The other big advantage of modern oils is they have "wear inhibitors" which dramatically decrease engine wear.

And yet...can you imagine.....there are still a few ignorant clowns around who love to say..." I will only use non-detergent single grade oil".......gawd....!

Pete Hartmann

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I knew it would stir more thoughts and responses by moving the thread to it's own spot. OK... good to know I can use leaded 87 octane fuel from Sheetz and pick up some KK's while I'm there. Am I still on the right track with the oil? Detergent / non-detergent... what ever... will they in fact distroy the mains in my A? confused.gif

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Hi Hey Pop!

In answer to your question, you cannot buy a modern "off the shelf" motor oil that fails to meet the current SAE ASTM specs. Therefore, the answer to your question is go ahead and use ANY "legit" multi grade oil you can find ANYWHERE in the United States, with confidence it will triple or quadruple the life of your engine....ANY internal combustion engine, over oils from the so-called "good old days" and/or so called "non detergent" oils (which dont have to meet ANY spec).

Let me give you a personal illustration of how silly it is to call these "non sludging" oils "detergents" oils.

When I bought my '38 Packard V-12 in 1955.....it had 100,000 miles on it and was barely running. The motor was so full of sludge when i got the valve "door" off, I couldn't even see the hydraulic lash "take up" mechanisms (Packard V-12's had a very sophisticated mechanism that MECHANICALLY took up valve lash thru a hydraulically activated system of off-set cams).

I overhauled the engine IN THE CAR, taking EVERYTHING out and cleaning it, except for the crank and cam. It took literally DAYS...was a horribly messy job. I was broke, so I couldn't afford a re-bore - just use cheapo soft iron rings...knowing I'd be lucky to get 50,000 miles out of em. It ran great for a while...but.....as you will see later on, I did have to eventually take the block out of the car and have it re bored.

But for fun, to show my buddies who stupid they were to argue with the then relatively new oil technology that is even more superior today, I deliberately left some sludge in two areas.....One...on a crank throw, and the second, on a ledge on the block casting just above the "lip" for the oil pan.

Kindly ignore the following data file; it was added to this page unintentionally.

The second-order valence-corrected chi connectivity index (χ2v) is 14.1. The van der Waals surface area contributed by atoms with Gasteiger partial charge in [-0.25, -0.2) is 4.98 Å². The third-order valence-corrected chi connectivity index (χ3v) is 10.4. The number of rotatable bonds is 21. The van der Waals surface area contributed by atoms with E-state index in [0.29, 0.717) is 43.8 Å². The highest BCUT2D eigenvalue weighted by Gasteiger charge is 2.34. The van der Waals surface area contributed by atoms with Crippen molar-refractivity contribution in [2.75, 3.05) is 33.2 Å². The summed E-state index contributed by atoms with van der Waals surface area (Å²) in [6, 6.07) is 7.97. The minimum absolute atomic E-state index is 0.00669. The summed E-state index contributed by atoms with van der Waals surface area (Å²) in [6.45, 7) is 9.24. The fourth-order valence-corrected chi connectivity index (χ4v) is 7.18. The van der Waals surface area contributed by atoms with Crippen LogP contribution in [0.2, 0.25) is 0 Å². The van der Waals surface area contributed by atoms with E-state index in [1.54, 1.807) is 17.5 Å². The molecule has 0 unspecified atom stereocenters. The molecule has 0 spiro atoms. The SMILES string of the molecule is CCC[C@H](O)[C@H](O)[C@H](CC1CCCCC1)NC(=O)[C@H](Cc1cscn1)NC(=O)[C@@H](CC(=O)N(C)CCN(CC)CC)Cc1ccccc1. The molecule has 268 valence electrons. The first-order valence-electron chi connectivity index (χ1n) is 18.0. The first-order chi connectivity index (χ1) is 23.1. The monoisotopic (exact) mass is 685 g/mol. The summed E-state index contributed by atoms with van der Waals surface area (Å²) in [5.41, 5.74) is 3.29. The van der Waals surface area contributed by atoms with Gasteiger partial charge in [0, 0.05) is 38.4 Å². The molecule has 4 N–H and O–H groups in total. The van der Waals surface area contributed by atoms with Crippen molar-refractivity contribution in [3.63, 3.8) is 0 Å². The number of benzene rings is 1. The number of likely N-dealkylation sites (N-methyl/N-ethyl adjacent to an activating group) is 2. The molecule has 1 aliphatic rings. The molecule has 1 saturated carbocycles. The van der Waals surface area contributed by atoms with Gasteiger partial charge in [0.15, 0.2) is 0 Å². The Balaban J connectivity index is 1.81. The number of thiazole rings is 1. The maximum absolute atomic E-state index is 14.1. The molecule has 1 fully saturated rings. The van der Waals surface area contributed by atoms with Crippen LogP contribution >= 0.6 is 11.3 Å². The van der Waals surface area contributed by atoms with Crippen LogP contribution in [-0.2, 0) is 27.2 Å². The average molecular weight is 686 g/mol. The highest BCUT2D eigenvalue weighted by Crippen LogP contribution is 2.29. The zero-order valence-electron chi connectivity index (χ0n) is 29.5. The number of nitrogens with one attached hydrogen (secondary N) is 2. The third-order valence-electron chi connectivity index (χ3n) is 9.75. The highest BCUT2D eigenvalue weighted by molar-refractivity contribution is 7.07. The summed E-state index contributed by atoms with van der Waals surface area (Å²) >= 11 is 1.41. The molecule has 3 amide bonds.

In the early 1970's, I took the engine down again, as the bad bore had eventually beaten up the rings.

The engine block and crank were as clean as when I had assembled it some 20 years earlier..BUT the "test sludge" areas...WHERE STILL THERE !

Back together again...and back on the road ( My Packard V-12 may well be the last of the big-engined classics still in service as a almost daily "beater").

Last year, I had to change the front timing case cover ( On Packard V-12's, this casting also carries the water pump and water passages - they corrode out over time). I also changed the radiator core. While I had the hood off and the engine accessible, I pulled off the valve door and oil pan to inspect everything. Sure enough....THE TWO SLUDGE TEST SPOTS ARE STILL THERE....NEARLY 90,000 MILES OF USE LATER, WITH SO CALLED " detergent " oils.

It is unfortuate that back yard "so called" "mechanics" often exhibit the human trait of being frightened of what they don't understand....and...because they did not do well in school, havnt even the foggiest notion of the basics of chemistry and physics. If you are seriously interested in fuel and oil issues, and how the technology evolved, I strongly recommend you go down to your public library's main branch, where they will probably have back-issues of the SAE JOURNAL ( this is the technical journal for the Society Of Automotive Engineers). The articles from the 1930's to the 1950's are especailly fascinating, as they show the evolution and connection between so many fantastic improvements that make modern cars so vastly superior to what we knew as kids.

Pete Hartmann

Pete Hartmann

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This has been a concern of mine for quite some time. When I took my 57 T-bird off the road for its restoration several years ago - she ran fine, burned no oil , etc. but had a debilitating sludge build-up in the oil pan - so much so that the oil was not being pumped properly onto the rocker arms. Took engine apart and cleaned it with kero several times to remove as much sludge as possible. Was told to run only "non-detergent" oil when I get back on road again because "detergent" oil would dislodge any sludge that I may have missed and potentially clog one of the oil ports or flow passages. Should I not be so concerned and run the modern oil? How about synthetic?

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since multi-grade "detergent" oils were in use (and, if I recall, by '57 were already REQUIRED to keep the new car warranty in effect) when your car was new...sounds like some back-yard mechanic must have been using cheapo oil in it - no way could ANY...I say again..ANY legit oil "sludge up" like that.

See my post above for my own personal "test" which establishes....there is NO SUCH THING AS DETERGENT OIL...gawd.....how many times do I have to explain the basics of oil chemistry....all these additives do is 1) reduce wear 2) stabilize viscosity and 3) PREVENT MORE sludge from forming.

The synthetics are even better than mineral oil - especially in their resistance to extreme temp. break-down. But you can't possibly get your oil temps high enough to need that benefit. Wont you settle for the approx. 300-600,000 mile service that commercial drivers get from their vehicles from conventional "approved" oils, given the regular oil and air filter changes they insist on, and less per-centage of their driving in "cold start stop and go traffic".... ?

Pete Hartmann

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Model A Hal noted that the ideal air/fuel ratio could not be 14:1 by volume. It is actually by weight. And I believe 14.7:1, as originally noted by Pete Hartman is correct. For fun I have made up a little Javascript calculator to compute road speed and MPG for a given engine RPM, rear end ratio, tire diameter, engine displacement and manifold vacuum. You can find the Speed and MPG calculator on my web site. (I tried to put the calculator within this post, but the preview shows that it does not work. I guess that the forum software is stripping out the script.)

I don't know how accurate the script really is, but the numbers it returns based on my car result in reasonable values.